167. About Writing: Narrative Structure

Two brief personal notes: First, my ever-changing schedule has reverted to normal. For now, I’m back to working during the day and sleeping at night like an ordinary person. Second, my thanks to everyone who took part in Be Nice to Someone on the Internet Day! It’s totally happening again on March 4 next year!

This blog hasn’t had a proper About Writing post since… October. Ouch.

Let’s fix that.

Narrative structure is a phrase I use to describe the way a story is told: a catch-all term for those fun, creative storytelling techniques that make a story different.

There are many ways to tell a story. Most stories begin at the beginning and end at the end. Many stories use only one narrator.

These are great ways to tell a story, but they aren’t the only ones.

Consider the following story: A, B, C. Let’s pretend is the start of the story, chronologically speaking. That makes the middle and the conclusion. My story is linear: it happens in order.

What if I want to tell my story out of order? It could be B, A, C. The reader can be introduced to a story in progress, with earlier events in the narrative revealed through flashbacks and the conclusion at the end. I could even tell my story backwards—C, B, A—as movie director Christopher Nolan (who is famous for films like The Dark Knight and Inception) did in Memento, a disturbing yet excellent film about a man with short-term memory loss.

Let’s consider another aspect of narrative structure: perspective.

One of my favorite narrative tricks is to switch perspectives as I tell a story. Two stories I’ve posted on this blog, The Infinity Manuscript and Zealot: A Christmas Story, give each chapter from the perspective of a different character. As a writer, it’s refreshing to bounce from one perspective to another as the story unfolds.

Things get even more fun when stories use multiple first-person narrators with different voices. A single scene can be described or interpreted in many different ways. It all depends on who does the describing or interpreting!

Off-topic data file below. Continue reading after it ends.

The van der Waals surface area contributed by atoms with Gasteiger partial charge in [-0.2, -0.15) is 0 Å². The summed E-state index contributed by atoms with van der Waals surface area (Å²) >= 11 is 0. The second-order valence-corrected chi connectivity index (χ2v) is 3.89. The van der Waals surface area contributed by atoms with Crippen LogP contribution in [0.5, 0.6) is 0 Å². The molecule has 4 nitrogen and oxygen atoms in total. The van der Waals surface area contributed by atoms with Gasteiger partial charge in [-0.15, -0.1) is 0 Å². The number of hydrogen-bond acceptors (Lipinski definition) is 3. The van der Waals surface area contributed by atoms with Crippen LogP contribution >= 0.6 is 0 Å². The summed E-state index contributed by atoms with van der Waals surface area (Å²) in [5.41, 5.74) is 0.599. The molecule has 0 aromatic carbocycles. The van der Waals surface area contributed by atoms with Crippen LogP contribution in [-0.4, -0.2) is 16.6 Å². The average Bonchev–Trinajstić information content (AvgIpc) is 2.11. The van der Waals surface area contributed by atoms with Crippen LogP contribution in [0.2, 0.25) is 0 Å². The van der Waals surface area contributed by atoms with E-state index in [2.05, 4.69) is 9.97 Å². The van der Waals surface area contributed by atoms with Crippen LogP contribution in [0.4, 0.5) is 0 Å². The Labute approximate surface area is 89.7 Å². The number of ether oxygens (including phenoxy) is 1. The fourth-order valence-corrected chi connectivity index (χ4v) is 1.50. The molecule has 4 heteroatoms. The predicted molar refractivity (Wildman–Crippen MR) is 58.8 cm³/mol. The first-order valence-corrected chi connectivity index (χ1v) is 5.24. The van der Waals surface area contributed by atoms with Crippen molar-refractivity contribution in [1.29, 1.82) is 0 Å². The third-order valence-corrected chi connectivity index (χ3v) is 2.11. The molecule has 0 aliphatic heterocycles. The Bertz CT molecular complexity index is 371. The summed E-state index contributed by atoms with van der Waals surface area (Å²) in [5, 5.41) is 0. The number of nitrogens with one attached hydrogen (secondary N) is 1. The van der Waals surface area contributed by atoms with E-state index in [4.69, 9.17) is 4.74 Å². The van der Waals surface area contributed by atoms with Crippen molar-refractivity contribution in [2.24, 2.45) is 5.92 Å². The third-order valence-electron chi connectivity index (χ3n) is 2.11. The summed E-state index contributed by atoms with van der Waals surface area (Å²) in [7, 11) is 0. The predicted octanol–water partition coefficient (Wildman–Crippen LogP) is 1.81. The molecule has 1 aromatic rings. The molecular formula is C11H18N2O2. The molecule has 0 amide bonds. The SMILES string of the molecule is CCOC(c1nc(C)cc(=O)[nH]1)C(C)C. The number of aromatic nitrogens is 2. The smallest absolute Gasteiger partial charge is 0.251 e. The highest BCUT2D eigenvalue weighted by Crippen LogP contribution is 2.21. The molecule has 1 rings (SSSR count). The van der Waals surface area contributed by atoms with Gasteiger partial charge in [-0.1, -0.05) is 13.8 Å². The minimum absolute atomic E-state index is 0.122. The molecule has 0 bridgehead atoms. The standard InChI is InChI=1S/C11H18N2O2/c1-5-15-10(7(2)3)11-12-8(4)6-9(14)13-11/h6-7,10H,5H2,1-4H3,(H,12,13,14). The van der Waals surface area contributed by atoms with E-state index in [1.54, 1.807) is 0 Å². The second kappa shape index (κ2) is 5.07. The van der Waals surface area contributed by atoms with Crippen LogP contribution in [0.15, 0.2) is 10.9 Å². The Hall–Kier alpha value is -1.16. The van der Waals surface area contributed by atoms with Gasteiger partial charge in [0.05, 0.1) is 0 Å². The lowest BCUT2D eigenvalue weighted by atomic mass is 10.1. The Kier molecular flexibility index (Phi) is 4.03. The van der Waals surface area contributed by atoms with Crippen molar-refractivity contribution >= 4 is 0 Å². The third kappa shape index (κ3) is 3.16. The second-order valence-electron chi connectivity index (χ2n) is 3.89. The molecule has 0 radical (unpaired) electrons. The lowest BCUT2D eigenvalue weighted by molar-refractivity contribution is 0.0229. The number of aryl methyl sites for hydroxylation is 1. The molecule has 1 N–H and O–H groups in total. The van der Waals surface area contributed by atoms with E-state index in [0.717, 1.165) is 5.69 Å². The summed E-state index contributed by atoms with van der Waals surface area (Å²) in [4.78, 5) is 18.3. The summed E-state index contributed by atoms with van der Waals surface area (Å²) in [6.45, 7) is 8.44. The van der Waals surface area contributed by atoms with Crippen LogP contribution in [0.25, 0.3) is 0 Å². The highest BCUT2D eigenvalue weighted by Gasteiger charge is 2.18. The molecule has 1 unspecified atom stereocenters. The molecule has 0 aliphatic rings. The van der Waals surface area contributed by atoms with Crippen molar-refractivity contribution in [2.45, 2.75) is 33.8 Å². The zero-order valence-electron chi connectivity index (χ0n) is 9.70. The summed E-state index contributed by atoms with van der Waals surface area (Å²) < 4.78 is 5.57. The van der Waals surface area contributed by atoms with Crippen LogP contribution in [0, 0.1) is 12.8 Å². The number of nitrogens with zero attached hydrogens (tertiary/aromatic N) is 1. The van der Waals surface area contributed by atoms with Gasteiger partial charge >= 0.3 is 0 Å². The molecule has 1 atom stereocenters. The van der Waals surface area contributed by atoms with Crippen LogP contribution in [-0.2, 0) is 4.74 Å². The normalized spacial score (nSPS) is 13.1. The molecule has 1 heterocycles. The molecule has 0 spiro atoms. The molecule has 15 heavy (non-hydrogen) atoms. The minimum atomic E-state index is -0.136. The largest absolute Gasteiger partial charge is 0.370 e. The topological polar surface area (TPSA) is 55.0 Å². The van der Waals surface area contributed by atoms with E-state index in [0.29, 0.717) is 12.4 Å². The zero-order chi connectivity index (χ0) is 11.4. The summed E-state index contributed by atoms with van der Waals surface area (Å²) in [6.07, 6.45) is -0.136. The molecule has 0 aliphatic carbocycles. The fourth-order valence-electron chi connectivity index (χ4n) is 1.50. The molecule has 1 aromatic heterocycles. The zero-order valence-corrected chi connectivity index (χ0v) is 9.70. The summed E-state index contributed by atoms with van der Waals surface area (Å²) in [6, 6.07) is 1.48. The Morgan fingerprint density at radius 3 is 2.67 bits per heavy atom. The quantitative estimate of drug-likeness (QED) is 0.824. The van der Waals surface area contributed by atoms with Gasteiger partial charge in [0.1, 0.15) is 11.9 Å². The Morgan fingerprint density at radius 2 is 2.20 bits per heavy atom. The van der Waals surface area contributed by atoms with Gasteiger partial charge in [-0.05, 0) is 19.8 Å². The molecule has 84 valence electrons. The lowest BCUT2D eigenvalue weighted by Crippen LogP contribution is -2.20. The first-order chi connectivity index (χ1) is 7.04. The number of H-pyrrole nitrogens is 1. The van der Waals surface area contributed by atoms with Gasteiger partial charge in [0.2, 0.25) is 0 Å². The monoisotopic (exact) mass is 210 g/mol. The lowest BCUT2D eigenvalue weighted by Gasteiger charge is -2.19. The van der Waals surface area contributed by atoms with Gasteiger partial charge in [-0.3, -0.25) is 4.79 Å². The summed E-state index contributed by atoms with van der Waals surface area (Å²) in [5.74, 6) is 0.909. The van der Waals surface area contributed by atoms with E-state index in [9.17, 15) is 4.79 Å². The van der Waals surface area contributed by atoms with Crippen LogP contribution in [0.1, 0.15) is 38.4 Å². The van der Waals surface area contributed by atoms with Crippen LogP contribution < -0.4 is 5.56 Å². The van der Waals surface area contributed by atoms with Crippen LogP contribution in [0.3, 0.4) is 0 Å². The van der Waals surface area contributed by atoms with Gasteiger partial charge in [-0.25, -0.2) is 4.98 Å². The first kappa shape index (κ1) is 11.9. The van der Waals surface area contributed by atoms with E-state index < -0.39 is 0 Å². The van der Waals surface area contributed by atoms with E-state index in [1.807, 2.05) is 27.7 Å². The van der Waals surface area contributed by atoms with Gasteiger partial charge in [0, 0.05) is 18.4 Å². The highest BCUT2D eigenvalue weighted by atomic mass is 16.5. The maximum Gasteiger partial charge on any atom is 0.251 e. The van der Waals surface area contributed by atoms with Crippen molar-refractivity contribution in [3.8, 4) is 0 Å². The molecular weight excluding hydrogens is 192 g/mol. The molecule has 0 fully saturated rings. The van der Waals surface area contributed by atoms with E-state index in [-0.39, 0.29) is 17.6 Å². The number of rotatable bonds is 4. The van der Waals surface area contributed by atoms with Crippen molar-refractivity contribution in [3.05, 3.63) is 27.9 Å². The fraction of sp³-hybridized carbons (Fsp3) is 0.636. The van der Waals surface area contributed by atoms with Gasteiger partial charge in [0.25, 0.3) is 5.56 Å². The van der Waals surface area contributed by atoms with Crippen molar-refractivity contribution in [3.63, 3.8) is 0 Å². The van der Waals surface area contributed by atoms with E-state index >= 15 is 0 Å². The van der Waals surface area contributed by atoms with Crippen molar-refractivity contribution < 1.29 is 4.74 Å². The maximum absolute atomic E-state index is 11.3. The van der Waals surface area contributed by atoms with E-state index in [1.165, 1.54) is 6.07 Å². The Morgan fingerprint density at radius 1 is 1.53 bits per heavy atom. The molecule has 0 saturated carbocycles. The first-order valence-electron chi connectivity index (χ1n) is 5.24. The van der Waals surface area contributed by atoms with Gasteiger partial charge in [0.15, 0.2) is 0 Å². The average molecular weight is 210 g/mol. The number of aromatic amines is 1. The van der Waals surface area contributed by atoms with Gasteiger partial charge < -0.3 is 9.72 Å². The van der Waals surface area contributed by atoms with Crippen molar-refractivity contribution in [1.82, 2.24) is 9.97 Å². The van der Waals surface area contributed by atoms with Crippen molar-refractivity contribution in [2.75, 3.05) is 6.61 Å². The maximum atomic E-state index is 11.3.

Then there are side stories. I love side stories.

There’s a word I like in Japanese: gaiden, the romaji form of the word rendered がいでん in hiragana and kana syllabaries. (This is what Wiktionary tells me. I don’t actually know Japanese.) A gaiden is a side story: a narrative that supplements or completes another narrative.

Call it a gaiden or a side story or whatever else you like: it’s awesome.

Orson Scott Card published a novel titled Ender’s Game, in which a boy named Ender is trained by the military to be humanity’s greatest asset in an interstellar war. Fourteen years later, Card published a companion novel: Ender’s Shadow.

The later novel tells roughly the same story as the first, but Ender is no longer the protagonist. The spotlight follows Bean, a supporting character from Ender’s Game. It’s the same story from a completely new perspective: introducing new characters, expanding the role of familiar ones and introducing fascinating subplots.

By intersecting with the original story at key points, Ender’s Shadow greatly improves Ender’s Game while being a fantastic novel on its own.

Here’s a geekier example: one of my favorite games in the Ace Attorney series is the criminally underappreciated Ace Attorney Investigations: Miles Edgeworth. This game takes the two most important characters in the series, Phoenix Wright and his assistant Maya Fey, and relegates them to the briefest of background cameos. Supporting characters Miles Edgeworth and Dick Gumshoe become the protagonists.

The other games in the Ace Attorney series merely lengthen its story. This particular game broadens its story. By giving center stage to secondary characters, the game gives a delightful alternate take on the series… and proves its story is compelling enough to survive without its usual protagonists.

There are all kinds of clever narrative tricks, but I’ll mention just one more.

My all-time favorite episode of my all-time favorite television show is, without question, “Tales of Ba Sing Se” from Avatar: The Last Airbender. Up to that point, nearly every episode of the show follows a predictable pattern: a primary plot following the protagonists interweaves (and sometimes intersects) with one or two secondary plots following the antagonists. This narrative structure is simple and effective—and “Tales of Ba Sing Se” throws it out the window.

“Tales of Ba Sing Se” is a series of vignettes or character sketches. There are no great adventures, just glimpses of the characters’ daily lives. Some of these tales are funny. One character gets caught up in a haiku contest that seems suspiciously like a rap battle. Some of these tales are sad. One character visits his son’s grave to wish him a happy birthday.

Tragic or comic, these tales develop the characters and give the viewer a wonderful break from the plot-heavy episodes that come before. “Tales of Ba Sing Se” is a deep breath before the show plunges into a season finale: a chance to get to know the characters a little better before they’re swept off again by their adventures. I love it.

Innovative narrative structures can make a story refreshingly different, but they can also sabotage it. Not every story needs to be a gaiden told in a nonlinear way from multiple perspectives. Some stories are best told straight. It’s easy for a creative narrative structure to become a distracting gimmick.

In certain cases, however, a clever narrative structure can make a story brilliant.

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